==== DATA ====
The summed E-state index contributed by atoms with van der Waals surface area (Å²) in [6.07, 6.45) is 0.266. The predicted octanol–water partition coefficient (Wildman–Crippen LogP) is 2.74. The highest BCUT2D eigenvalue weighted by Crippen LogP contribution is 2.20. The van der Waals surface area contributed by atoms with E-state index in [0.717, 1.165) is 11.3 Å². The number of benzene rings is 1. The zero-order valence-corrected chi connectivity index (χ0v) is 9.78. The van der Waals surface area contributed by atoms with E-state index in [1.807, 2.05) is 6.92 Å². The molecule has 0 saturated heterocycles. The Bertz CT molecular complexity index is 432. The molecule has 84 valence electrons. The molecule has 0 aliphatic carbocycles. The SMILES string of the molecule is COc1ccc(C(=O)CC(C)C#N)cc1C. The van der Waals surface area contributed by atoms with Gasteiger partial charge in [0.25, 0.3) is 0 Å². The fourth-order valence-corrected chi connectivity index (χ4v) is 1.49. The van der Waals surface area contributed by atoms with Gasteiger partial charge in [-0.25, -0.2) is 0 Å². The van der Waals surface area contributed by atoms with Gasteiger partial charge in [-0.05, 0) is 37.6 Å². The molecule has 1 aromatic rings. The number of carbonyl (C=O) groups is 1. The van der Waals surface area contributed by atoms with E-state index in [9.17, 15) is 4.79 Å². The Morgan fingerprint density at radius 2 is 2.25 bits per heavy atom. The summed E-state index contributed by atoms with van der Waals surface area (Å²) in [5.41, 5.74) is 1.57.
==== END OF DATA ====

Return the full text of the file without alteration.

The summed E-state index contributed by atoms with van der Waals surface area (Å²) in [6.07, 6.45) is 0.266. The predicted octanol–water partition coefficient (Wildman–Crippen LogP) is 2.74. The highest BCUT2D eigenvalue weighted by Crippen LogP contribution is 2.20. The van der Waals surface area contributed by atoms with E-state index in [0.717, 1.165) is 11.3 Å². The number of benzene rings is 1. The zero-order valence-corrected chi connectivity index (χ0v) is 9.78. The van der Waals surface area contributed by atoms with E-state index in [1.807, 2.05) is 6.92 Å². The molecule has 0 saturated heterocycles. The Bertz CT molecular complexity index is 432. The molecule has 84 valence electrons. The molecule has 0 aliphatic carbocycles. The SMILES string of the molecule is COc1ccc(C(=O)CC(C)C#N)cc1C. The van der Waals surface area contributed by atoms with Gasteiger partial charge in [0.25, 0.3) is 0 Å². The fourth-order valence-corrected chi connectivity index (χ4v) is 1.49. The van der Waals surface area contributed by atoms with Gasteiger partial charge in [-0.25, -0.2) is 0 Å². The van der Waals surface area contributed by atoms with Gasteiger partial charge in [-0.05, 0) is 37.6 Å². The molecule has 1 aromatic rings. The number of carbonyl (C=O) groups is 1. The van der Waals surface area contributed by atoms with E-state index in [9.17, 15) is 4.79 Å². The Morgan fingerprint density at radius 2 is 2.25 bits per heavy atom. The summed E-state index contributed by atoms with van der Waals surface area (Å²) in [5.41, 5.74) is 1.57.